Although I started my “50 States 50 Stories” project in April 2015, my work on it has been sporadic. This is because I haven’t given myself any deadline for finishing. This project is strictly for my own leisurely enjoyment. I just plan to have fun as I ramble towards my “sometime” deadline.
I’ve also allowed myself some wandering around the alphabet as I find stories. I’ve temporarily skipped Massachusetts in favor of Mississippi. This is because the hot, humid weather is more akin to thinking of states like Mississippi rather than Massachusetts.
As I’m using only copyright free material for the project, I began with a search of the word “Mississippi” in the Gutenberg.org site. Uhoh, big mistake! I’d forgotten that this would bring up numerous stories and articles about the Mississippi River, not just the state. Then I tried names of some of the Native American tribes from Mississippi. That was all right to a point, but many tribes in what became Mississippi moved from area to area, often ending up someplace other than Mississippi. (Probably not their idea in most instances.)
So I started looking for texts on the various towns in Mississippi – Tupelo, Pascagoula, Natchez, Vicksburg…oh! The Siege of Vicksburg. While I’m not an American Civil War or any war aficionado, I was somewhat aware of the importance of this incident. So my “Siege of Vicksburg” research began. “A Soldier’s Story of the Siege of Vicksburg” looked promising, but was really a little too long. Then I saw that there was a poem about the siege. A poem would be perfect! Well… not one that’s 300 pages long. OK, start searching again. There were lots of detailed accounts – from the southern side, northern side, regimental histories, descriptions of battles, etc. But none seemed right for the project and most of them too long. I was beginning to think I’d never find even one appropriate Mississippi story for this project! Then I found “Letters of a Badger Boy in Blue: The Vicksburg Campaign”. These series of letters were written by a 17 year old Union soldier from Wisconsin (thus the Badger boy referemce) about his time in the Vicksburg area. They were descriptive, personable, first-hand accounts, and just what I needed!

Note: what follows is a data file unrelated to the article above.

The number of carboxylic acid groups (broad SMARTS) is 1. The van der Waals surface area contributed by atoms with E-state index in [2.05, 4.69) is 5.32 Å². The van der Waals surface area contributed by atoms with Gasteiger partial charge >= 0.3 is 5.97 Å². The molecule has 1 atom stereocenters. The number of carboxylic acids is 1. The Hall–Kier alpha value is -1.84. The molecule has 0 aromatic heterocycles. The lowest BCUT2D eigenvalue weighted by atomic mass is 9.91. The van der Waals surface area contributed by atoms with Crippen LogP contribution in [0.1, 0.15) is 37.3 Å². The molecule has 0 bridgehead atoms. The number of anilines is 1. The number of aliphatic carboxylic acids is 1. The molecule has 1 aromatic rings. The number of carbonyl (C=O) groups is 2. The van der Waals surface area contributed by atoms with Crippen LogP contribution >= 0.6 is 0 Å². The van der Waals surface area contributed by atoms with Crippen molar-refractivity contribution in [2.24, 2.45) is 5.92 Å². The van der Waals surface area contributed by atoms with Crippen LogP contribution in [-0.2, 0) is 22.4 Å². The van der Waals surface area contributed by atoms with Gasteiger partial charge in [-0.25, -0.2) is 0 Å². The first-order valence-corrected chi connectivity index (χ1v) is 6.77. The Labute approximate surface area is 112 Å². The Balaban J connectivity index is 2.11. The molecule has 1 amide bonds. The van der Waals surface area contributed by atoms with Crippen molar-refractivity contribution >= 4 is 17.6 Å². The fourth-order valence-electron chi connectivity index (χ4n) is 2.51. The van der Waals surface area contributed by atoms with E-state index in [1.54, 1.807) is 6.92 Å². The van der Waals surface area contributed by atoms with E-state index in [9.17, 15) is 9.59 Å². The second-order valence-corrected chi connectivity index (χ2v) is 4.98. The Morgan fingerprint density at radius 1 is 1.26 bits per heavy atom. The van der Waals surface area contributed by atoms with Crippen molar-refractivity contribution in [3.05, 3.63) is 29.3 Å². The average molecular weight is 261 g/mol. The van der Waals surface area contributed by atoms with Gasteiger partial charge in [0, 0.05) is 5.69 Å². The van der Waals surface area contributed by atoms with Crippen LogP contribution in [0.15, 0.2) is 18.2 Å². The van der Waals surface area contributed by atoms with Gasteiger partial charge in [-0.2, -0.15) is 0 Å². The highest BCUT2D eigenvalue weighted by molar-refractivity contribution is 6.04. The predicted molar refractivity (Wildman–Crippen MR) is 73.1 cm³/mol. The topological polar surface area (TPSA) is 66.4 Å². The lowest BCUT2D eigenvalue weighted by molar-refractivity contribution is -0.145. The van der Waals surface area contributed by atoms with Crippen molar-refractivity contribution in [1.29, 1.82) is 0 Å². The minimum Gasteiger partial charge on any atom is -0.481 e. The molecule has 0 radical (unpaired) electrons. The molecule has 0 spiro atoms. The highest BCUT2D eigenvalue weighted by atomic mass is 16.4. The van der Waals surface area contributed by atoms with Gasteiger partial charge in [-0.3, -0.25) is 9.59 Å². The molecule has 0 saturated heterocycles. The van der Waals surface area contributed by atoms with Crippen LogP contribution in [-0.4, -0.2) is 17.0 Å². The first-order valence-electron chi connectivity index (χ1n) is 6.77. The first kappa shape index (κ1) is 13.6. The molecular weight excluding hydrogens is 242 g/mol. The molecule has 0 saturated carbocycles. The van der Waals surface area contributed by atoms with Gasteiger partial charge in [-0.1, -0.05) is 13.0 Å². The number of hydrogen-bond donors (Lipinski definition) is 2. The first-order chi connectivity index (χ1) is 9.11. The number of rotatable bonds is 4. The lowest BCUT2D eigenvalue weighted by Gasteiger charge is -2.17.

Glancing through the letters, I wondered what had happened to the young man who wrote them. Had he perished during the war? Or had he survived those trials? Researching ancestry.com, I found that he did survive, married and had a family, passing away in 1919. His letters were published in 1920 by the “Wisconsin Magazine of History”, where I found them on archive.org.
Others were obviously as impressed as I was by the letters. The book is not only available from archive.org, but is also sold online as both an e-book and a hard copy book.
So my Mississippi portion of my “50 States 50 Stories” that began with a rather frustrating search ended with a selection that is “just right” for the project. Story found, frustration overcome, mission accomplished. Life is good.